Most of us have seen a movie that drastically altered our view of the world, but how many can say that a movie changed their vision? Bruce Bridgeman, a neuroscientist at the University of California, can! Growing up stereoblind, Bridgeman always saw the world as flat because he could not perceive depth-of-field. To him, trees in a forest looked like simple green panels, and he would have to reposition his head to figure out how close or far objects were. However, all that changed after a fateful visit to the cinemas. After watching the movie “Hugo” in 3D, Bridgeman was able to see depth for the first time in his life. The movie had essentially cured his condition permanently.
Because of a condition called “alternating exotropic strabismus” or “lazy eye,” Bridgeman could never look at an object or scene with both eyes at the same time, which caused stereoblindness or the inability to see depth.
From the Roman physician called Galen of Pergamon to Leonardo Da Vinci, scientists and experts have known for centuries that two eyes perceive images better than one. The image that we see with our left eye is slightly different from how we see the same image with our right eye. It was later discovered that the slight difference actually allows our brain to perceive depth-of-field.
However, Bridgeman had a condition known as “alternating exotropic strabismus,” which caused his eyes to drift outward. That means he could look at a particular scene with one eye at a time but never with both eyes at the same time. Because of this, his brain was unable to form stereovision, which is the ability to perceive depth. However, he used other clues such as motion parallax, occlusion, perspective, and shading to gather information about depth.
Those who are born with impaired stereovision come to rely on these alternative clues to perceive depth. That is why they often do not realize they have this condition until they are adults. Moreover, the standard vision tests that optometrists perform do not include stereovision, which leads to delayed diagnosis.
The movie Hugo came as a revelation for Bridgeman. From the moment he put on his 3D glasses, he noticed a stark difference in his vision. Even after the glasses came off, Bridgeman was able to see the world in 3D, which is something could never do before.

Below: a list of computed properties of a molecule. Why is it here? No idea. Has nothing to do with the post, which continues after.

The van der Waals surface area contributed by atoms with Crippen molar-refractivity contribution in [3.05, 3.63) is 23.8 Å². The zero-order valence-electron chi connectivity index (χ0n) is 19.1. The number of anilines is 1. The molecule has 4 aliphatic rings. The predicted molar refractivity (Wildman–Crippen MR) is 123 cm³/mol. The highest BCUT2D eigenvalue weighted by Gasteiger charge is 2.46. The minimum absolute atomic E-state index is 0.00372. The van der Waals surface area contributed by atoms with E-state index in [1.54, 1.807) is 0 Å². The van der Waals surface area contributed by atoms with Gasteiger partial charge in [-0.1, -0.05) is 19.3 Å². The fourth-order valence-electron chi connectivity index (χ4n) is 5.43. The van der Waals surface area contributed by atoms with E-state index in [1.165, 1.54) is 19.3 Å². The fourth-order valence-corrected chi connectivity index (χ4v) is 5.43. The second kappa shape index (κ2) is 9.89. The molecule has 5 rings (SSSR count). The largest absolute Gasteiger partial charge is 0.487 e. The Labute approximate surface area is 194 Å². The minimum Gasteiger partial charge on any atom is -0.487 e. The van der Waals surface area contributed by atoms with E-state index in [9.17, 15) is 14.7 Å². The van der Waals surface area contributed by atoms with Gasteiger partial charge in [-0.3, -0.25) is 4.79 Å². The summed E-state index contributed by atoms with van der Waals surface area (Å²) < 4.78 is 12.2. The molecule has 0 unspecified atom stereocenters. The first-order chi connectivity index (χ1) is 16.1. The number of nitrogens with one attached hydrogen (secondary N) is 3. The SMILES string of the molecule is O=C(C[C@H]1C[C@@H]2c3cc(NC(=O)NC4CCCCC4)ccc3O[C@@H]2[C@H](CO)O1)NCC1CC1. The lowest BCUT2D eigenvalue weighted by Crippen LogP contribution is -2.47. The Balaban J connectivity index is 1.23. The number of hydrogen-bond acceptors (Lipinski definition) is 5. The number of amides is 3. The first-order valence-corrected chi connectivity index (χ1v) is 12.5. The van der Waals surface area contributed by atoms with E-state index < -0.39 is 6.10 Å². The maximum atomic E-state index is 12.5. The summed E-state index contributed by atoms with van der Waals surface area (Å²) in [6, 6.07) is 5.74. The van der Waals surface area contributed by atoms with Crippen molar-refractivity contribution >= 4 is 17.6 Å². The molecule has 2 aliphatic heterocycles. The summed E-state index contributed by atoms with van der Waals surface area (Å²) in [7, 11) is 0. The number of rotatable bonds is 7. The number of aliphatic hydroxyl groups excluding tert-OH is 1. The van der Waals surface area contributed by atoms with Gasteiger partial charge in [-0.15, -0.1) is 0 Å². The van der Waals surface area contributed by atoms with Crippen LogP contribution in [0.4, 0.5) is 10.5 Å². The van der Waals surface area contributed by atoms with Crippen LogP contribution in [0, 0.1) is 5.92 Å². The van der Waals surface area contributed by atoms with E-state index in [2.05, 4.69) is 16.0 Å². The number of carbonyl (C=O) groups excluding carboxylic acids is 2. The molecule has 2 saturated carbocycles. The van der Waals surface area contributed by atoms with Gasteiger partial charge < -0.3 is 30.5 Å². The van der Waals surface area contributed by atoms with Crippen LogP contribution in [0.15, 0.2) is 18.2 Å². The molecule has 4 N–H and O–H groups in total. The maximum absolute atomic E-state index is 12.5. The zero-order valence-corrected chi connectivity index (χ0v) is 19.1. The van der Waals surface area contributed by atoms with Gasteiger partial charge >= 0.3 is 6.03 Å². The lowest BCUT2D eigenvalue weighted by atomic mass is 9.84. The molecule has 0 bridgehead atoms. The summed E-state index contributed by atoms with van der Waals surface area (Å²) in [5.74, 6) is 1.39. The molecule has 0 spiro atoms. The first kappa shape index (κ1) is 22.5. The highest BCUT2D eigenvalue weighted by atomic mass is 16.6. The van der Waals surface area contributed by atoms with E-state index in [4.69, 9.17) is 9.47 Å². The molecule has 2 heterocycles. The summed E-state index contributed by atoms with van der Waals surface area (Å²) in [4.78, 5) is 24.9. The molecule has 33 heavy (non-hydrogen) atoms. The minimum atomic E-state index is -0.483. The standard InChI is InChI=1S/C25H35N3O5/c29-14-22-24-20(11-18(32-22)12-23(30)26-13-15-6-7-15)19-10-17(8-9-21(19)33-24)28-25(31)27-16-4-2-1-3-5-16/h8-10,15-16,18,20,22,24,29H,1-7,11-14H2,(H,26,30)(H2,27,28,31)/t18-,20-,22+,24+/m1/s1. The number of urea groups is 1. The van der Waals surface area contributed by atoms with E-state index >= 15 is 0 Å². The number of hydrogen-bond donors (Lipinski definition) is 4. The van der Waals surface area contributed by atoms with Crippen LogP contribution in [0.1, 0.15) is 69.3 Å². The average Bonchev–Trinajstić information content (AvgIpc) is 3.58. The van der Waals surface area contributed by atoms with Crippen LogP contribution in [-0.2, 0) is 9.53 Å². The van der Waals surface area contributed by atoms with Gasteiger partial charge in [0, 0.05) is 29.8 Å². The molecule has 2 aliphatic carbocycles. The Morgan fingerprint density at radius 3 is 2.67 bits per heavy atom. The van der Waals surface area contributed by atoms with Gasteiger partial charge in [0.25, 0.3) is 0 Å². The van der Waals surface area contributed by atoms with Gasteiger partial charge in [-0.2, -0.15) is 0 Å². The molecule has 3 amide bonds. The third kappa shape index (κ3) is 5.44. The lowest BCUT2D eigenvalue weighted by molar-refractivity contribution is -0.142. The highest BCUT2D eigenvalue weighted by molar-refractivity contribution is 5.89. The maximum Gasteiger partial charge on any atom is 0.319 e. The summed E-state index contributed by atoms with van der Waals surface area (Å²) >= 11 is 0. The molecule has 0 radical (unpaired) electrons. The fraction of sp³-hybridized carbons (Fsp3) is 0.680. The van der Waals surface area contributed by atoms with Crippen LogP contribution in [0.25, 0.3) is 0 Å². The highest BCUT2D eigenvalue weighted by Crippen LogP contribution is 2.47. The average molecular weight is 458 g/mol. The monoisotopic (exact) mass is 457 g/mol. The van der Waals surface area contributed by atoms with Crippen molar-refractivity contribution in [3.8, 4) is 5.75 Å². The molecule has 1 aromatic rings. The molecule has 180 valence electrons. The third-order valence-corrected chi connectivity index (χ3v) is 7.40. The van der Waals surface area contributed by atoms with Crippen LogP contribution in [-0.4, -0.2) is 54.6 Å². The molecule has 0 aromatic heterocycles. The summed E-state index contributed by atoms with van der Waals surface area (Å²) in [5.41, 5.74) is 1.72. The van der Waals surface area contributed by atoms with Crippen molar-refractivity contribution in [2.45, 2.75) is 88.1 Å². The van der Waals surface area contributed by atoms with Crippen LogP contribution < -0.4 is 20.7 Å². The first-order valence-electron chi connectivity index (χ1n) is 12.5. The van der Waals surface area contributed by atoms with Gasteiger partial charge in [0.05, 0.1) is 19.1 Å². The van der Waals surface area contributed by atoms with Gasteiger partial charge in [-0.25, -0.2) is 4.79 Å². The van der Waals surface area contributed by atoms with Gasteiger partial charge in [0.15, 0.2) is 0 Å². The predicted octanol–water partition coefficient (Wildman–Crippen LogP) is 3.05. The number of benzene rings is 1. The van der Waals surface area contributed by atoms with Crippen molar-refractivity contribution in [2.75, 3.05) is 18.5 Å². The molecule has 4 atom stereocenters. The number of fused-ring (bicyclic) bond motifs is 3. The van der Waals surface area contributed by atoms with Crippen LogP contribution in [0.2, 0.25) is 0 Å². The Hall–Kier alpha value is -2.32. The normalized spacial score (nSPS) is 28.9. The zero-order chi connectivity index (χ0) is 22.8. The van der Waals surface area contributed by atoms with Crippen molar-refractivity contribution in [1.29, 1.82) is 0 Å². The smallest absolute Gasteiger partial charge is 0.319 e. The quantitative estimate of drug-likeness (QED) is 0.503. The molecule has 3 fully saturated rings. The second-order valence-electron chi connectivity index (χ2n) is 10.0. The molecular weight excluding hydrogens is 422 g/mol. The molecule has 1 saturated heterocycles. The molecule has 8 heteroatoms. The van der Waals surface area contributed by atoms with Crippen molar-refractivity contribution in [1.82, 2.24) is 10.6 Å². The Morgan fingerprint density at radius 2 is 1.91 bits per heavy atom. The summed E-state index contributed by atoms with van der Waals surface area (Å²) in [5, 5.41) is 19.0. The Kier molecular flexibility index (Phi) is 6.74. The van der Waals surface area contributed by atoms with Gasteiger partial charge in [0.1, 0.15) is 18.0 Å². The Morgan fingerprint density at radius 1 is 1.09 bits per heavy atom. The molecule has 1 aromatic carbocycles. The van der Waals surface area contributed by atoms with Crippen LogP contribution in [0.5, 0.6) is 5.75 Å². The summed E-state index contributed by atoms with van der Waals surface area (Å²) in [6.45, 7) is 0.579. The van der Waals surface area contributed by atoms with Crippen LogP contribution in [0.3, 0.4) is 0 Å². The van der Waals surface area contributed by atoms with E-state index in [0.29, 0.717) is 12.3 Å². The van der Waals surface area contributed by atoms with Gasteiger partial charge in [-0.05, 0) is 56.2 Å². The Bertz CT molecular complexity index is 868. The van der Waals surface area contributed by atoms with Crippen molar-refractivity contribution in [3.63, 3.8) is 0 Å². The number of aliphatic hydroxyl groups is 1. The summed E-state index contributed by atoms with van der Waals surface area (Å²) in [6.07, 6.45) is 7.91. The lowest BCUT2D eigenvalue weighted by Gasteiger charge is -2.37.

In February of 2012, the 67-year-old neuroscientist went to the theater with his wife to watch the Martin Scorsese movie called Hugo. Much like everyone else, he paid extra to get his 3D glasses. The moment he put on those glasses, he saw the scenery and the characters in the movie leap out. He had never experienced stereovision like this before. Surprisingly, the improved ability to perceive depth did not leave him even after he took off the glasses. Lampposts, trees, cars, and people looked more vivid than ever. Bridgeman was seeing the world in 3D for the first time ever!
As a neuroscientist, Bridgeman’s area of work was the visual system. Naturally, he began researching for a possible explanation for what had happened to him. Turns out, his case was exceptional, and watching a 3D movie may not be a cure for stereoblindness.
After researching the work of Torsten N. Wiesel and David H. Hubel’s with kittens, Bridgeman came up with some possible explanations. The 1981 Nobel Prize winners had extensively studied the visual systems of kittens with misaligned eyes. Their research showed that most of the cells in the visual cortex of the brain get activated by one of the eyes. However, a small percentage of these cells respond to both eyes. Bridgeman hypothesized that these analogous cells in his visual cortex must have been activated while watching the movie, and that allowed stereoscopic vision.
Other experts have stated that although the same strategy may not fully work for everyone, the movie might have had something to do with his improved vision. Several scientific studies have also shown that people can improve their stereo vision by training their eyes and changing their visual habits. A famous example of that is Sue Barry, also known as “Stereo Sue,” who is said to have experienced stereovision for the first time when undergoing vision therapy.
A few months after watching the movie, Bridgeman visited his optometrist, who conducted tests to gauge his stereo threshold. He had taken the same test decades earlier. However, this time, the results showed a dramatic improvement in his stereovision, though it was still not within the normal range. 1,2,3